United Kingdom justice minister resigns over Brexit policy

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Lee's resignation Tuesday comes ahead of a crucial 48 hours for the government as it battles to hold off a series of potential rebellions to remove 15 amendments laid by peers in the House of Lords created to strengthen parliament's hand in the negotiations.

"I am trying to negotiate the best deal for Britain", she told MPs.

The resignation comes as the Commons prepare to take part in crunch votes on the Brexit bill.

A UK Conservative MP has resigned as justice minister in protest at Prime Minister Theresa May's Brexit policy.

May, who faces one of her most crucial weeks since becoming prime minister, will address the backbench Conservative 1922 Committee on Monday evening to tell her MPs that, even though the EU Withdrawal Bill is a largely technical matter, the way they vote will send out a highly important signal to the country.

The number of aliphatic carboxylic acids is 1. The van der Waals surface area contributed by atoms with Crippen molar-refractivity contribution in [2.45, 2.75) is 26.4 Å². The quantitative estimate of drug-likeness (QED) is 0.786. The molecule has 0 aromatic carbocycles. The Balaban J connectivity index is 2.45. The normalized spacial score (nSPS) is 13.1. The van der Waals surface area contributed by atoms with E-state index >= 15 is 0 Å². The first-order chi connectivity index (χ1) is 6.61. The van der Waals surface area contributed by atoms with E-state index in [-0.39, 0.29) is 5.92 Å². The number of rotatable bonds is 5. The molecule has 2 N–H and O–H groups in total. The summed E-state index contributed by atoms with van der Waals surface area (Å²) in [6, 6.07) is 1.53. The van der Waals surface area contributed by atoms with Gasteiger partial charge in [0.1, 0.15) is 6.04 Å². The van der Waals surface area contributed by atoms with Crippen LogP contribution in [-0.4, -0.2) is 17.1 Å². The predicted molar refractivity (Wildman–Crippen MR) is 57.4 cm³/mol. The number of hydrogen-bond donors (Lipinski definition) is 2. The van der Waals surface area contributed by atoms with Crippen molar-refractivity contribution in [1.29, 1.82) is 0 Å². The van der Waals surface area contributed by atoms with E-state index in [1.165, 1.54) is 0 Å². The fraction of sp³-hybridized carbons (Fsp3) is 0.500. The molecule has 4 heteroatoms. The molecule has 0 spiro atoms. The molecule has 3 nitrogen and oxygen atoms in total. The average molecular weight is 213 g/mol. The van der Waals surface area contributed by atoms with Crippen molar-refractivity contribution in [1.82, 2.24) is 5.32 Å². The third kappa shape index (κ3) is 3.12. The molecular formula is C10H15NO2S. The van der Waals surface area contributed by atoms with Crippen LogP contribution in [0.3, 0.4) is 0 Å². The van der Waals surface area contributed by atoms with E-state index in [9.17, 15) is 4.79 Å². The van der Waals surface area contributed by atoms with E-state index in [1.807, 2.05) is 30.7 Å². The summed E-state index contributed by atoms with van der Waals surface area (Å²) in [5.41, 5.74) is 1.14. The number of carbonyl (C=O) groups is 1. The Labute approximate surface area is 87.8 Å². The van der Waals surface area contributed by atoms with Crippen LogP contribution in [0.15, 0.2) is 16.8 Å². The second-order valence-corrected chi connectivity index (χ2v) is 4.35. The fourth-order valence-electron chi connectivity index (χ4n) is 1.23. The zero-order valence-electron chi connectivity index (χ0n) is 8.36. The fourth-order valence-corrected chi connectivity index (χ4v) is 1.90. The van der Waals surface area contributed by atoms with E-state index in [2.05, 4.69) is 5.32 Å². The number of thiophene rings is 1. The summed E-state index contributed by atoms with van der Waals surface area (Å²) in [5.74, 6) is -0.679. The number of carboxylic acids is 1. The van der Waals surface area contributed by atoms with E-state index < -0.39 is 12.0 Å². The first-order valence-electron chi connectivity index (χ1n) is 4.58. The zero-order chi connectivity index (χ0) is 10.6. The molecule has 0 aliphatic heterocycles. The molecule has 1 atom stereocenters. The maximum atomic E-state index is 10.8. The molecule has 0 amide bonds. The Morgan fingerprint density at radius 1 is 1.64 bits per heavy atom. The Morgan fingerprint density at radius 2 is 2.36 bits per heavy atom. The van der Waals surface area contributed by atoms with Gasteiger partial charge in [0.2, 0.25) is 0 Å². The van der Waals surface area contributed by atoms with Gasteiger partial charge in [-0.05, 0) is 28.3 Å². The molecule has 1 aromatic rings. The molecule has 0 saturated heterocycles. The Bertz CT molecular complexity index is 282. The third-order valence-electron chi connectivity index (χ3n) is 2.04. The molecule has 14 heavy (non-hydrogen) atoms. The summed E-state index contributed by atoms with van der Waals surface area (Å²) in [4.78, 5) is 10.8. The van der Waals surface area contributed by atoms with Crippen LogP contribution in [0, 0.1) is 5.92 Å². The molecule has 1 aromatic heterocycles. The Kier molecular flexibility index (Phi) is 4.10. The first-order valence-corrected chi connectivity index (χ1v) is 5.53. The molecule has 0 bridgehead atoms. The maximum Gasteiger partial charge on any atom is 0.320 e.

It follows an article in the Sunday Telegraph co-authored by two senior Conservatives, Remainer Amber Rudd and Brexiteer Iain Duncan Smith, calling for unity in the party, and warning that any rebellion will only play into the Labour leader's hands. I am confident I can get a deal that allows us to strike our own trade deals while having a border with the European Union which is as frictionless as possible.

Lee, who was Parliamentary Under-Secretary of State at the Ministry of Justice, has quit the front bench so he can vote against the government on the "meaningful vote" amendment. On Wednesday, it will debate an amendment instructing the government to negotiate a customs union with the EU.

Other amendments from the Lords to be debated Tuesday include transferring the EU's Charter of Fundamental Rights into United Kingdom law and one forcing the government to negotiate to remain in the European Economic Area (EEA) like Norway.

The minister said the "badly rushed" Brexit legislation, and his belief that MPs needed to have a meaningful vote on the final deal agreed with Brussels, gave him no choice but to walk away from his post at the Home Office.

"The main reason for my taking this decision now is the Brexit process and the Government's wish to limit Parliament's role in contributing to the final outcome in a vote that takes place today", he said. MPs will vote on this particular amendment this afternoon.